Zoltán Szegedy-Maszák
internet project, 1995-96, http://www.c3.hu/cryptogram/

Related works: Variations on Steganography, Steganogram: Stereogram

Cryptogram is an encrypted communications system, by which any text can be reversibly transformed into a virtual sculpture, and the encrypted message may be sent in this innocuous form to the addressed. The statues bearing the secret messages appear in the virtual space as free-standing sculptures in an illusory environment that seems realistic. One is able to observe them from every perspective, and upon touching them, the encrypted textual information can be decoded. The home of the Cryptogram project is: http://www.c3.hu/cryptogram/

CRYPTOGRAM, netproject (screenshot), 1996

The project’s website contains downloadable programs by which internet users can send electronic mails in the form of Cryptogram sculptures. This option closely relates to the 1990s’ electronic freedom fights. For example, during the time I was working on Cryptogram, the internet publication of cryptographic code – i.e., rendering public any uncontrollable device to facilitate the protection of the private sphere – was judged, that is banned, on an equal footing with the export of arms in the USA’s practical application of the criminal law. Cryptogram was an art project that could go unpunished in our part of the world. Its programming details, however, making it possible for anyone to correspond via encrypted messages, are no longer relevant today, among other reasons, because their usage is rather complicated for our contemporary standards. Whereas the claim to retain the private sphere was the primary context of Cryptogram for the audiences of the 1990s, the audience of the future (and perhaps of the present) will deem the originally less obvious, secondary connotations more important.

The other underlying idea within Cryptogram is less allied with a given epoch: it refers to the semantic layers of an artwork, quite explicitly to the iconological paradigm, its model for decoding meaning. In addition to encoding, Cryptogram also thematizes information camouflage, rendering the message unnoticeable, which is the method of steganography. It is based on the censor’ ignorance, for they are unable to see more in those strange, nonsensical virtual sculptures than a useless and innocent act of an artist playing.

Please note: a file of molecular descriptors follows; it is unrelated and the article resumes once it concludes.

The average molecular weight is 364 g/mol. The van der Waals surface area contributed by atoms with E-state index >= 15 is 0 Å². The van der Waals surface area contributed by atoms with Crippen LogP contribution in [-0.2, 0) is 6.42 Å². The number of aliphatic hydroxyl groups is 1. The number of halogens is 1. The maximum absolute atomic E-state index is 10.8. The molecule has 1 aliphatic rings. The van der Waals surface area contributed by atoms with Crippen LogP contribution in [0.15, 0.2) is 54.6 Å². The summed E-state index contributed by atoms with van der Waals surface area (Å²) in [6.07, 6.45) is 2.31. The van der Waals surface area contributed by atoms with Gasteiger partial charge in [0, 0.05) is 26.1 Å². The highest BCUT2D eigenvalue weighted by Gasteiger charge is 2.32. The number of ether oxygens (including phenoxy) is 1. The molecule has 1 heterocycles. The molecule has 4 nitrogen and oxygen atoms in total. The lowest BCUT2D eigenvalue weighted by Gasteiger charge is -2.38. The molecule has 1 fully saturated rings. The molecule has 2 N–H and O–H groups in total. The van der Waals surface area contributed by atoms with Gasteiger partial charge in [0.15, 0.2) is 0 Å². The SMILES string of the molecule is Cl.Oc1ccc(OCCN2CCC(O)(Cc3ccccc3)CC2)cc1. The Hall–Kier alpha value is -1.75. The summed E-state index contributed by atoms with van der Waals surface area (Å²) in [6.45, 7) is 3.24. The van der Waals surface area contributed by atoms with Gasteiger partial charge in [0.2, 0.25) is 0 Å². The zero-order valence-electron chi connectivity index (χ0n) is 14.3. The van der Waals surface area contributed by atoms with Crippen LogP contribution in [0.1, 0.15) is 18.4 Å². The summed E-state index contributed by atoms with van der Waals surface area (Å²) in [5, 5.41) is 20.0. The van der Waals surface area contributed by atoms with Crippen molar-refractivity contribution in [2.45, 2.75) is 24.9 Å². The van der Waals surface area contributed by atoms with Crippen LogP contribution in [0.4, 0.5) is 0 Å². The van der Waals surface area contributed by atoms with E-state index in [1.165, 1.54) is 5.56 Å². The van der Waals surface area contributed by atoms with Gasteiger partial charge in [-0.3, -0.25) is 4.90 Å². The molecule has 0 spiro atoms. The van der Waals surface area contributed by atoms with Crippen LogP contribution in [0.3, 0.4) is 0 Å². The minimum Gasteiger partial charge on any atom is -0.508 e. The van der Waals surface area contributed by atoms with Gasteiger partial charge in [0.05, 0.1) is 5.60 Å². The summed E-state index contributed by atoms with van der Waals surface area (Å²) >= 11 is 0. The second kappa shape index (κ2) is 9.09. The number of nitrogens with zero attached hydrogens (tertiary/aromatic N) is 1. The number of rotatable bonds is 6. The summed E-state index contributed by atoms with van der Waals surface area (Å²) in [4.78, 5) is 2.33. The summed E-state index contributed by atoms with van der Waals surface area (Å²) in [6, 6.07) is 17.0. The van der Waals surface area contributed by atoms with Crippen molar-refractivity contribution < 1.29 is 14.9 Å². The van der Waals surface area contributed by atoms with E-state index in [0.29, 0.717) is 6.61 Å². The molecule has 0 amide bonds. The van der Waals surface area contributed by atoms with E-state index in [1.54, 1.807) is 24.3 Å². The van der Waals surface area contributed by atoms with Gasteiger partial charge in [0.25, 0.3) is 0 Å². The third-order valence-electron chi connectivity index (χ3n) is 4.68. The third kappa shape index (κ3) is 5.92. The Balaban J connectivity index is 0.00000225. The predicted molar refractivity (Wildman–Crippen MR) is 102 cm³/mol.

The term “innocent eye”, of an open-minded view of the world, was given currency by John Ruskin in the context of painting, in the mid-nineteenth century. In defence of Turner, he intended to prove that those criticizing Turner’s paintings were unable to observe the world unbiased and free of conventions. Thus, they considered them chaotic phantasmagorias having nothing to do with reality. This approach implies that the development of art is contingent upon overcoming tradition as a prejudice. A hundred years later, E. H. Gombrich argued that the innocent eye was but a myth and no unbiased vision existed, since the viewer, merely to be able to perceive the representation, has to find something in the image that corresponds to his/her expectations, i.e., preconceptions.

The methods of disguising conveyed information are based on the very biased nature of human reception. Their success of camouflaging may be understood as a proof of Gombrich’s proposition. Cryptogram, alongside my series related to steganography, may be similarly conceived as a reference to the myth of the innocent eye, to the purposeful nature of vision, always implying a need for decoding and interpretation.

CRYPTOGRAM, netproject (screenshots of the demo pages), 1996